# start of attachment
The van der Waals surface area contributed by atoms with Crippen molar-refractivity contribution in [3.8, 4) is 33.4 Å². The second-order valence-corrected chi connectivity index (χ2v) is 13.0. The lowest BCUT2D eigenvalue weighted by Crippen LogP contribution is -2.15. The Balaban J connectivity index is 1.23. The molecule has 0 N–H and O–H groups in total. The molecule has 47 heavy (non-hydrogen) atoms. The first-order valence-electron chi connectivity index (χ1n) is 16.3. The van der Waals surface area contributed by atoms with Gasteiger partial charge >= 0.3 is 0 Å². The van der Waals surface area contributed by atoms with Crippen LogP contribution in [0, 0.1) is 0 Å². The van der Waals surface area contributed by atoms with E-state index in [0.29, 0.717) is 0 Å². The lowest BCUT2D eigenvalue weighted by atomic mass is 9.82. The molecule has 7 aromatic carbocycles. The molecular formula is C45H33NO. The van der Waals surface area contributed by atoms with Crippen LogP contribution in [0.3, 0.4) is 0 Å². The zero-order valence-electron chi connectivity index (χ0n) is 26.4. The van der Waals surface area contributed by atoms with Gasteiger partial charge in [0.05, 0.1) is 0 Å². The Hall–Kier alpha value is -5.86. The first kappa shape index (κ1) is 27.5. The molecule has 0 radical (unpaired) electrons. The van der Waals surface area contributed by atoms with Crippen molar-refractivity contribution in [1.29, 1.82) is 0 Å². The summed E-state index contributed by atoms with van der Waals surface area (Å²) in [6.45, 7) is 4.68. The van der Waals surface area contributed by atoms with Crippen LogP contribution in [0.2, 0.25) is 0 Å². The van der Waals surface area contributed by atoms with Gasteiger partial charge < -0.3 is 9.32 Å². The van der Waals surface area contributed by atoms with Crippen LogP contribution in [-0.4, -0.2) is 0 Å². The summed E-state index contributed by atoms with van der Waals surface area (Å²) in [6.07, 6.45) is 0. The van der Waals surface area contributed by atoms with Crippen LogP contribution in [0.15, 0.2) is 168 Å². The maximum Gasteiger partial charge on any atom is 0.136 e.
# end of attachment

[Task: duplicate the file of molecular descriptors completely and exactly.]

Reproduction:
The van der Waals surface area contributed by atoms with Crippen molar-refractivity contribution in [3.8, 4) is 33.4 Å². The second-order valence-corrected chi connectivity index (χ2v) is 13.0. The lowest BCUT2D eigenvalue weighted by Crippen LogP contribution is -2.15. The Balaban J connectivity index is 1.23. The molecule has 0 N–H and O–H groups in total. The molecule has 47 heavy (non-hydrogen) atoms. The first-order valence-electron chi connectivity index (χ1n) is 16.3. The van der Waals surface area contributed by atoms with Gasteiger partial charge >= 0.3 is 0 Å². The van der Waals surface area contributed by atoms with Crippen LogP contribution in [0, 0.1) is 0 Å². The van der Waals surface area contributed by atoms with E-state index in [0.29, 0.717) is 0 Å². The lowest BCUT2D eigenvalue weighted by atomic mass is 9.82. The molecule has 7 aromatic carbocycles. The molecular formula is C45H33NO. The van der Waals surface area contributed by atoms with Crippen LogP contribution in [0.3, 0.4) is 0 Å². The zero-order valence-electron chi connectivity index (χ0n) is 26.4. The van der Waals surface area contributed by atoms with Gasteiger partial charge in [0.05, 0.1) is 0 Å². The Hall–Kier alpha value is -5.86. The first kappa shape index (κ1) is 27.5. The molecule has 0 radical (unpaired) electrons. The van der Waals surface area contributed by atoms with Crippen molar-refractivity contribution in [1.29, 1.82) is 0 Å². The summed E-state index contributed by atoms with van der Waals surface area (Å²) in [6.45, 7) is 4.68. The van der Waals surface area contributed by atoms with Crippen LogP contribution in [0.2, 0.25) is 0 Å². The van der Waals surface area contributed by atoms with Gasteiger partial charge < -0.3 is 9.32 Å². The van der Waals surface area contributed by atoms with Crippen LogP contribution in [-0.4, -0.2) is 0 Å². The summed E-state index contributed by atoms with van der Waals surface area (Å²) in [6.07, 6.45) is 0. The van der Waals surface area contributed by atoms with Crippen LogP contribution in [0.15, 0.2) is 168 Å². The maximum Gasteiger partial charge on any atom is 0.136 e.